(1) Security zones: As a first example, embodiments of the present invention may be used for security purposes by allowing a security system to determine operation modes of devices within a security zone and take appropriate actions when a violation occurs. One such application is in the company environment. Because of security and information theft concerns, many companies have made moves to ban any information capture devices (e.g., cell phone cameras, digital cameras) from secure zones on corporate premises. These secure zones may be equipped with RFID readers or sensors that are capable of detecting signals transmitted from RFID tags on devices such as cameras. The devices may be programmed such that the RFID tags on the devices are enabled when the devices are in any information capture mode (e.g., “picture capture” mode, “movie capture” mode). The RFID tags may be disabled in other modes (e.g., when a camera is in output only mode). Before entering a secure zone, a check may be made at a security checkpoint to ensure that only devices that are able to advertise information capture mode are allowed to enter the security area. Once in the secure zone, if a device operates in information capture mode, the sensors in the secure zone are able to read the transmitted signal from the device and thereby detect that the device is in information capture mode. Appropriate actions may be taken upon detecting such a violation. These actions may include writing a log entry for the violation, capturing the location and identity of the violator, etc. In this manner, the unauthorized capture of information may be detected and thereby prevented.

(2) Prevent cell phone noise: The ringing of cell phones during a movie, a play, a performance, etc. is quickly becoming a nuisance. Embodiments of the present invention may be used to request attendees to turn off their cell phones. The cell phones (or other audible devices) may comprise RFID tags that are enabled when the devices are in “audible ring” mode. “Vibrating ring” mode may not enable the RFID tags. Readers may be placed in the auditorium or movie hall to interrogate the cell phones and receive response signals. If a response signal is received from a cell phone, it indicates that the cell phone is in “audible ring” mode and the user of the cell phone may be requested to turn off the cell phone. For example, a sign saying “Please turn off your cell phone” may be flashed to the user. Alternatively, the RFID tag might advertise the phone number of the phone, so that an individualized text or voice message could be sent to the phone asking that it be turned off.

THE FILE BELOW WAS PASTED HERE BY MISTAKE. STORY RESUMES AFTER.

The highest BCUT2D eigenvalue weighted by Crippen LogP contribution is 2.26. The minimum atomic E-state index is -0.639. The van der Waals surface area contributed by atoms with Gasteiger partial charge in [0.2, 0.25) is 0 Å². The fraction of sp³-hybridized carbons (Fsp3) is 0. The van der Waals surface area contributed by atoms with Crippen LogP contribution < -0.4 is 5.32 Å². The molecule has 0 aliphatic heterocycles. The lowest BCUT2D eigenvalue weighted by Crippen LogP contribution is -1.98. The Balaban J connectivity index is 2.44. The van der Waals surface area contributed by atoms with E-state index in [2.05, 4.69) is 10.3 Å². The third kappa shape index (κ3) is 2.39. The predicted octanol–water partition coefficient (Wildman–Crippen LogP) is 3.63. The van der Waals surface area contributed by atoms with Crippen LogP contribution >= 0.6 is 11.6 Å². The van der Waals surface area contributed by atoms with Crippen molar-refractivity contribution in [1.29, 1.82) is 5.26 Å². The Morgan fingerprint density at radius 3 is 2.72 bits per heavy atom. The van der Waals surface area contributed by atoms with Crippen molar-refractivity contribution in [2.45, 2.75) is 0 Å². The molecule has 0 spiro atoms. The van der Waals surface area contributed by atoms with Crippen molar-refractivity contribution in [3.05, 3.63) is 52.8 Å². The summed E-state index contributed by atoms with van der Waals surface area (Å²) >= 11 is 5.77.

(3) Detection of operation in a hazardous mode: Embodiments of the present invention may also be used to detect when a device is operating in a hazardous or irregular mode. For example, a device may be configured such that the RFID tag attached to the device is enabled when the device operates in a hazardous, irregular, or erroneous mode. When a reader or sensor receives a signal transmitted by such an enabled RFID tag it indicates that the device to which the tag is attached is operating in a hazardous mode. One or more actions may be initiated by the reader upon determining that the device is operating in a hazardous mode. For example, actions may be taken to warn the user of the hazardous condition, such as, flashing a warning that the device is operating in a hazardous way. The RFID tags may be enabled under various hazardous conditions, such as when an electrical device is active during a sensitive experiment, when such a device is operating near open oxygen gas in a hospital, the device has a defect, etc.

As another example, an RFID tag attached to a cell phone may be programmatically enabled when the cell phone is powered on. RFID readers may be provided in an airplane (or other locations where cell phone use is prohibited) to detect cell phones that are on. Users of these cell phones may then be requested to shut off their phones.

As another example, a security guard might carry a gun whose handle contains an RFID tag under programmatic control. In situations where the gun has been drawn and the safety is disabled, the RFID tag would be enabled. A building RFID sensor could then detect such a situation and automatically summon help to the area based on the gun's advertised operating mode.